Amherst Island is located in Lake Ontario, 10 kilometres (6 mi) west of Kingston, Ontario, Canada. Contrary to popular perception, Amherst Island is not one of the Thousand Islands. The island is part of Loyalist Township in Lennox and Addington County. Amherst Island is located about 3 kilometres (2 mi) offshore from the rest of Loyalist Township and is serviced by an automobile and truck ferry from Millhaven. The island measures over 20 kilometres (12 mi) in length from Bluff Point in the southwest to Amherst Bar in the northeast and over 7 kilometres (4.3 mi) at its widest point across. The island is about 70 square kilometres (27 sq mi) in size and is one of the largest islands in the Great Lakes.
|Area||70 km2 (27 sq mi)|
|Length||20 km (12 mi)|
|Width||7 km (4.3 mi)|
|County||Lennox and Addington|
|Pop. density||6.43 /km2 (16.65 /sq mi)|
The Amherst Island archipelago also includes: Nut Island, Grape Island and the Brother Islands. These small islands cover over 6,695 hectares (16,543 acres) or about 66 square kilometres (25 sq mi). Nut Island is the largest of the islands that immediately surround Amherst Island and is about 610 metres (2,000 ft) off the Amherst Island coast between Amherst Bay and Long Point Bay. Grape Island is located about 300 metres (1,000 ft) off the Amherst Island coast, and can be easily seen from shore. The Brother Islands are situated between Amherst Island and the Lemoine Point Conservation Area in Kingston, Ontario.
Amherst Island was originally inhabited by Indigenous peoples who gave it the name Kaounesgo. Amherst Island was known by the French as Isle Tonti, after Henri de Tonty, who accompanied La Salle during his explorations. The island was later settled by United Empire Loyalists. In a proclamation by the Lieutenant Governor of Upper Canada John Graves Simcoe on 16 July 1792, the island was renamed from Isle Tonti to Amherst Island, in honour of Jeffery Amherst, 1st Baron Amherst, who was commander-in-chief of British forces in North America. At the same time, he named the archipelago for the victorious Generals at the Battle of the Plains of Abraham: Wolfe Island, this one, Howe Island, Carleton Island and Gage Island. The last is now known as Simcoe Island.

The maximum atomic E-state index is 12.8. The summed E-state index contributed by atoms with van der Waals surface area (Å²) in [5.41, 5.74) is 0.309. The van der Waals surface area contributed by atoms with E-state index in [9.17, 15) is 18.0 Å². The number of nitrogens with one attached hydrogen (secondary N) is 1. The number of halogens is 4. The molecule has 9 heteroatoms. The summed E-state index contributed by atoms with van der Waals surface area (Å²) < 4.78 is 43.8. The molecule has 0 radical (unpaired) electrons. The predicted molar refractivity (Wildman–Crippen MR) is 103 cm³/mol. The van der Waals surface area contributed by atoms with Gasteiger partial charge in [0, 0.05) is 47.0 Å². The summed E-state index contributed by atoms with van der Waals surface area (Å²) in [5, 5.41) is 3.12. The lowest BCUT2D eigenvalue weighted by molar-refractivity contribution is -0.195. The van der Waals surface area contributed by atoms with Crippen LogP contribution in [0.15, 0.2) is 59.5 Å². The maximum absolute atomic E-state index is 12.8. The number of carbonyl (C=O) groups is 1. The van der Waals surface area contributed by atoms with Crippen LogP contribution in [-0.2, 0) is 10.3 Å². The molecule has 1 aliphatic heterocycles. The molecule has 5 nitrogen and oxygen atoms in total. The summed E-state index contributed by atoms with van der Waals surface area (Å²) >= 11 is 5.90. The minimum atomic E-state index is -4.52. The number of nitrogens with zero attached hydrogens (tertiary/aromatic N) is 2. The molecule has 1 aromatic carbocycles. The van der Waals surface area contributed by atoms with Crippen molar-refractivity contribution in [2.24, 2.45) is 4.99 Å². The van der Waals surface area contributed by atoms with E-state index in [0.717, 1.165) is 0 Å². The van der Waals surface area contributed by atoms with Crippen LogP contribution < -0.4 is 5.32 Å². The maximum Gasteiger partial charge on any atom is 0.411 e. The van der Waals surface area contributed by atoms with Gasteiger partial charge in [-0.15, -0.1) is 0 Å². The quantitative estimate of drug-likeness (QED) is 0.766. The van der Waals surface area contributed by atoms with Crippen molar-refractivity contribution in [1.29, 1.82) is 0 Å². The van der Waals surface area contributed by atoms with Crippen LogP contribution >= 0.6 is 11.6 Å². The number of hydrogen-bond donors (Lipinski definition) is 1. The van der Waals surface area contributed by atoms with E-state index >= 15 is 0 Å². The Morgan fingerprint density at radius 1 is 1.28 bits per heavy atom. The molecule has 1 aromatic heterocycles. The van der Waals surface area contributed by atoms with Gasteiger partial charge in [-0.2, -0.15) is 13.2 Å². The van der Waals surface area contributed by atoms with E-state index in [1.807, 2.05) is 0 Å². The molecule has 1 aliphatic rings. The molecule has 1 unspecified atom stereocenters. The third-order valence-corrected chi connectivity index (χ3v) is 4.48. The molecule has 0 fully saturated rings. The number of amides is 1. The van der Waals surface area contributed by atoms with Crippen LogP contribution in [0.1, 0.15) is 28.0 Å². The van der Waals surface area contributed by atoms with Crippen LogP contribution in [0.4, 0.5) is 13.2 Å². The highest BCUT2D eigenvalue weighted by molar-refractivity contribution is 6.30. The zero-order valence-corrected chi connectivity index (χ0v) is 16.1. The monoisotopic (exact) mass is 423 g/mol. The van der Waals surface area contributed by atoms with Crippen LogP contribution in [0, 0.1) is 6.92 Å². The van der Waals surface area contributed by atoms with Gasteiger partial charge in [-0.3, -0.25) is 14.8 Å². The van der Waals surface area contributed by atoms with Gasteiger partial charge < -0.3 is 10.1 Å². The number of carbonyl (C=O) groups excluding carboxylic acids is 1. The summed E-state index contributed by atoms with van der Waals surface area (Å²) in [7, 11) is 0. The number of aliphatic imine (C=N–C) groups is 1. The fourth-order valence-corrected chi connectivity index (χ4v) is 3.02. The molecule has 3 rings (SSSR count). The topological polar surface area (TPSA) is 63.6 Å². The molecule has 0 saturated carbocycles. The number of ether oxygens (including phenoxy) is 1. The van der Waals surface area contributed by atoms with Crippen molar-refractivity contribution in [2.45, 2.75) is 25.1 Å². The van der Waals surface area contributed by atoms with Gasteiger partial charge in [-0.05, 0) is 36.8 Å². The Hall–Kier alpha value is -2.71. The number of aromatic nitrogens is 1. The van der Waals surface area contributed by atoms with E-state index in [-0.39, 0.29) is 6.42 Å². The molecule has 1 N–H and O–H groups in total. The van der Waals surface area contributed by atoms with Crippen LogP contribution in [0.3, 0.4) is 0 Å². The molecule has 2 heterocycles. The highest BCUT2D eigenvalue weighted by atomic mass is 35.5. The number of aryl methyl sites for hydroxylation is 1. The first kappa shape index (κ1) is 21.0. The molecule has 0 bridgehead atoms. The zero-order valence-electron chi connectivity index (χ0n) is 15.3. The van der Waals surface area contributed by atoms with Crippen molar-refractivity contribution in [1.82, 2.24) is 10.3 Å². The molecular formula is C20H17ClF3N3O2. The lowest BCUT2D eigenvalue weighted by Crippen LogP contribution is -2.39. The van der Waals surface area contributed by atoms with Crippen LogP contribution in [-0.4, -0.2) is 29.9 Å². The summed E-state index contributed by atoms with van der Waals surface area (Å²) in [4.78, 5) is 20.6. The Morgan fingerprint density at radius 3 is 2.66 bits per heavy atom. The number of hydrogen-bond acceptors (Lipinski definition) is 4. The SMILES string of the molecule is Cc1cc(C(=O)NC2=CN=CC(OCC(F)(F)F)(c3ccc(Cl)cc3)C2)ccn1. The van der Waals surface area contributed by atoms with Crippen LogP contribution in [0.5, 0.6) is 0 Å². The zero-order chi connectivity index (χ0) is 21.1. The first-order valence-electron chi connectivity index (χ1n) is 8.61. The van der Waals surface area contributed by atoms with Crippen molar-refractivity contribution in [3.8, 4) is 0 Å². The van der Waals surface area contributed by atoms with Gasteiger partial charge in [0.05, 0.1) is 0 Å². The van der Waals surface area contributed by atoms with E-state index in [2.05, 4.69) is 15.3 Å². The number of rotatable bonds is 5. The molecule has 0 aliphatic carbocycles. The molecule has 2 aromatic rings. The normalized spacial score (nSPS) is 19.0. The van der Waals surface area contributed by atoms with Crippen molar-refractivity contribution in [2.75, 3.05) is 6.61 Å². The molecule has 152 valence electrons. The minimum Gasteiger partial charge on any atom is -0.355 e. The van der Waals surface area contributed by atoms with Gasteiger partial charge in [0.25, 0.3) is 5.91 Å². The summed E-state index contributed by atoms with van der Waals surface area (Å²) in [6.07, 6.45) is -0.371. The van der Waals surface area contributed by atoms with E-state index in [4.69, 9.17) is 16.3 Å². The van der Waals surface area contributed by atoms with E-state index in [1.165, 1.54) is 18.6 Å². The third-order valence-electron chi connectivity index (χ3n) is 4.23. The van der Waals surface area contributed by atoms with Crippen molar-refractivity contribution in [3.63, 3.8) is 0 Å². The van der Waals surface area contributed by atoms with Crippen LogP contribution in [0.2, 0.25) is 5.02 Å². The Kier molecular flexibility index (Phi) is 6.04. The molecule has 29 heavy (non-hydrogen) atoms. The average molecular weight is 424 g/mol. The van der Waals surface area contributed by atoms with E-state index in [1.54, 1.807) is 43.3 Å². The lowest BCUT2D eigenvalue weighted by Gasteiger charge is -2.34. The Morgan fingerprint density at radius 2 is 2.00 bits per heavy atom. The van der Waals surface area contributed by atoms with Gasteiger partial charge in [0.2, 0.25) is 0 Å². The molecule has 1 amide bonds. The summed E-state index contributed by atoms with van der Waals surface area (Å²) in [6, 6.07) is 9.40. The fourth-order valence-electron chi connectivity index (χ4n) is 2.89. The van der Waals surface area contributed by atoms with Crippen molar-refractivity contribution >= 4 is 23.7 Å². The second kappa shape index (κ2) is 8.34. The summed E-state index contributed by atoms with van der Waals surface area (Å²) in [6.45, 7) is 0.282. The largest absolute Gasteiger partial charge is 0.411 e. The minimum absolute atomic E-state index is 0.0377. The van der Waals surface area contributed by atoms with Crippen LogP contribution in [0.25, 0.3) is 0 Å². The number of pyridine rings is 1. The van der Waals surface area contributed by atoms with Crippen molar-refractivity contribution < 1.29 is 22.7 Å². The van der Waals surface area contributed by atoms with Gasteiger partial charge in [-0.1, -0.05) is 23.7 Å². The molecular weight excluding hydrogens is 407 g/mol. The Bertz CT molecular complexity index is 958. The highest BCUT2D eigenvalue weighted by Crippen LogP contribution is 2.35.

In 1788, the island was granted by the Crown to Sir John Johnson, who had lost most of his possessions in the War of Independence. In 1823, Sir John's daughter, Catharine Maria Bowes, gained control of the island and legend is that she later lost it in a card game in Ireland. What can be documented is that in 1827 Mrs. Bowes was in financial trouble and gave a power of attorney to the Stephen Moore, 3rd Earl Mount Cashell, who purchased the island from her in 1835.
Mount Cashell's interest in Amherst Island was both profit-oriented and humanitarian. Financially, he hoped to reap large returns on his investment by settling the island with industrious immigrants who would clear and cultivate the land, thereby improving its value and providing him with a steady rental income. But his vision extended beyond pecuniary ends. Inspired by the evangelical belief in human improvement, he thought that by encouraging emigration from Ireland to Canada he could help solve the overpopulation of his homeland, create a prosperous, loyal farming population in the new world, and strengthen the Empire through a transatlantic grain trade. Mount Cashell became a leading spokesman of these views in North America.